Daesh ‘expertise, methods inherited from Iraq army’

Iraqi Army's 53rd Brigade participate in a live ammunition training exercise with coalition forces trainers at Taji military base north of Baghdad, Iraq, in this August 9, 2017 file photo. (REUTERS)
Updated 08 April 2018
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Daesh ‘expertise, methods inherited from Iraq army’

BAGHDAD: As Iraqi forces battled Daesh, former general Abdel Karim Khalaf came to a sad realization — they were fighting against some of his former army comrades.
The tactics Daesh terrorists used — from the way they dug tunnels to their construction of defenses — were lifted straight from the manual of the old Iraqi armed forces under dictator Saddam Hussein.
“They had expertise and methods inherited from the army,” said retired army commander Khalaf. “They knew us.”
When the US-led invasion toppled Saddam 15 years ago in 2003 it splintered Iraqi society and fractured loyalties among those who had served in the country’s armed forces.
One of the first decisions made by Paul Bremmer, the American head of the occupation authority, was to dismantle all security forces in the country.
That controversial move would come back to haunt US-led forces as it pushed many members of Iraq’s disbanded military, police and intelligence agencies to join movements fighting against them.
“Saddam-era military expertise was critical to the development of the insurgency,” said Fanar Haddad, an Iraq expert at the Middle East Institute.
The seepage of knowledge from Iraq’s former security forces into the insurgency came to devastating fruition when Daesh stormed across Iraq and northern Syria in 2014.
Among the group’s leadership were veterans of Saddam’s forces who put their training to use conquering territory and running the self-declared “caliphate.”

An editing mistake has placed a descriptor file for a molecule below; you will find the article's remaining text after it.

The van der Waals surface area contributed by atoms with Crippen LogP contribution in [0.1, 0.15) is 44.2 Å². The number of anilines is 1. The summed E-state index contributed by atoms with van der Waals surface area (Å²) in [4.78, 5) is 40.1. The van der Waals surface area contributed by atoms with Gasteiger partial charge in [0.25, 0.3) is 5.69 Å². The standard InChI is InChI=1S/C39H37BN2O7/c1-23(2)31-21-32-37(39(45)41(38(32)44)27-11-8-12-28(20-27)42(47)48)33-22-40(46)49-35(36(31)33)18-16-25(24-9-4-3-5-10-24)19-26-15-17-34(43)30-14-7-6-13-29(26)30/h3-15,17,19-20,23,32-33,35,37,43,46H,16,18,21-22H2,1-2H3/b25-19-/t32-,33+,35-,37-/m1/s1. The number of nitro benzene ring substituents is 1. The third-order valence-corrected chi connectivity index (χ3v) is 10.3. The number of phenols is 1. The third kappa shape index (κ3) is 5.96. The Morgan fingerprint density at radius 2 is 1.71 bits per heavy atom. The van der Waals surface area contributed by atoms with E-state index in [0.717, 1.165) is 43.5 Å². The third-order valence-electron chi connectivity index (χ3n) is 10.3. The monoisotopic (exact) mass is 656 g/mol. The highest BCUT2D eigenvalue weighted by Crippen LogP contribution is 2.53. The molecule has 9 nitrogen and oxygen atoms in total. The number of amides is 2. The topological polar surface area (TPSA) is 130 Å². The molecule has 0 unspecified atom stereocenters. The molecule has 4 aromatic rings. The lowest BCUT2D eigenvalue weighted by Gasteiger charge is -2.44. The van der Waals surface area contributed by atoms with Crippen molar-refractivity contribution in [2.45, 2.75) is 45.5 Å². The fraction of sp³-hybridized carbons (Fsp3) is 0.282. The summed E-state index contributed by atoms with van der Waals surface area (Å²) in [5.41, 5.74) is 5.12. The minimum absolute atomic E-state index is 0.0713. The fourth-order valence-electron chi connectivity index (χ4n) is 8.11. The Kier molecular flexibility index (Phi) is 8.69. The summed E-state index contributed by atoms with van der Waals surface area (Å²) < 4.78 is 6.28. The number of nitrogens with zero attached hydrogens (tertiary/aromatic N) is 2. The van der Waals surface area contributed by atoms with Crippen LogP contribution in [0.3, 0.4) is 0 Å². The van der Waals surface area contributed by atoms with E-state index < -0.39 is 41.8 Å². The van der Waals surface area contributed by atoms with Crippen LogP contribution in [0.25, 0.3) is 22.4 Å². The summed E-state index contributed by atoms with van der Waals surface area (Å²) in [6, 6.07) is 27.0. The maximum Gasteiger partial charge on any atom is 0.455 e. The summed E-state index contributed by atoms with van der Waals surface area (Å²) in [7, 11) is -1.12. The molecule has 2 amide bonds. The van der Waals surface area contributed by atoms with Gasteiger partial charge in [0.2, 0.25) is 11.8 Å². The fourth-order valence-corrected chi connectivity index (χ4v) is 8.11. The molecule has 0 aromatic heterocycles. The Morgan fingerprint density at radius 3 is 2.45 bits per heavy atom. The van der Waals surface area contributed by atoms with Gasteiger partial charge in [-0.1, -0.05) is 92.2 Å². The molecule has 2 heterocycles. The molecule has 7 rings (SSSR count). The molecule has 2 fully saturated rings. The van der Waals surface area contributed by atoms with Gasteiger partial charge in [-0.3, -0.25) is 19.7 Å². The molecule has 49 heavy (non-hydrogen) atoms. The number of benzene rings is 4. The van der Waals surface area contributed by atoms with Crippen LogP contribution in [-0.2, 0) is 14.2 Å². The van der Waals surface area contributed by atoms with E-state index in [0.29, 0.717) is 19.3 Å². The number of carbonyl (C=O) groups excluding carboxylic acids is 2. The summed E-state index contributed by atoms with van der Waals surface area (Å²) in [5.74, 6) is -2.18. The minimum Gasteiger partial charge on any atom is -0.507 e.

Former Republican Guard officer Fadel Ahmad Al-Hayali was second-in-command to Daesh chief Abu Bakr Al-Baghdadi until he was killed in an October 2015 airstrike near Mosul in northern Iraq, the US has said.
As Baghdadi’s deputy, he was in charge of arms transfers, explosives, vehicles and people between Iraq and Syria. Another veteran was Samir Abd Muhammad Al-Khlifawi, called the group’s “most important strategist” by German weekly Der Spiegel.
Using the nom de guerre Hajji Bakr, the former air force intelligence officer helped devise plans used by the group to take control of northern Syria before he was killed by rebels in 2014.
Hisham Al-Hashemi, an expert on jihadist movements, said these were not isolated examples as Daesh filled its military and security bodies with former Saddam-era officers.
When the government launched its gruelling fight back against Daesh, it too relied on officials from the previous regime.
Key commanders, including the leaders of Iraq’s elite counterterrorism units, were “former soldiers under Saddam” who had been reintegrated into the forces set up after the 2003 invasion, Hashemi said.
With a US-led coalition backing them up in the skies above, Iraqi forces overcame their opponents after a protracted and bloody campaign that saw some of the world’s fiercest urban fighting in decades.
Ultimately the familiarity between the two sides gave Baghdad a key advantage that allowed it to declared victory over Daesh at the end of last year.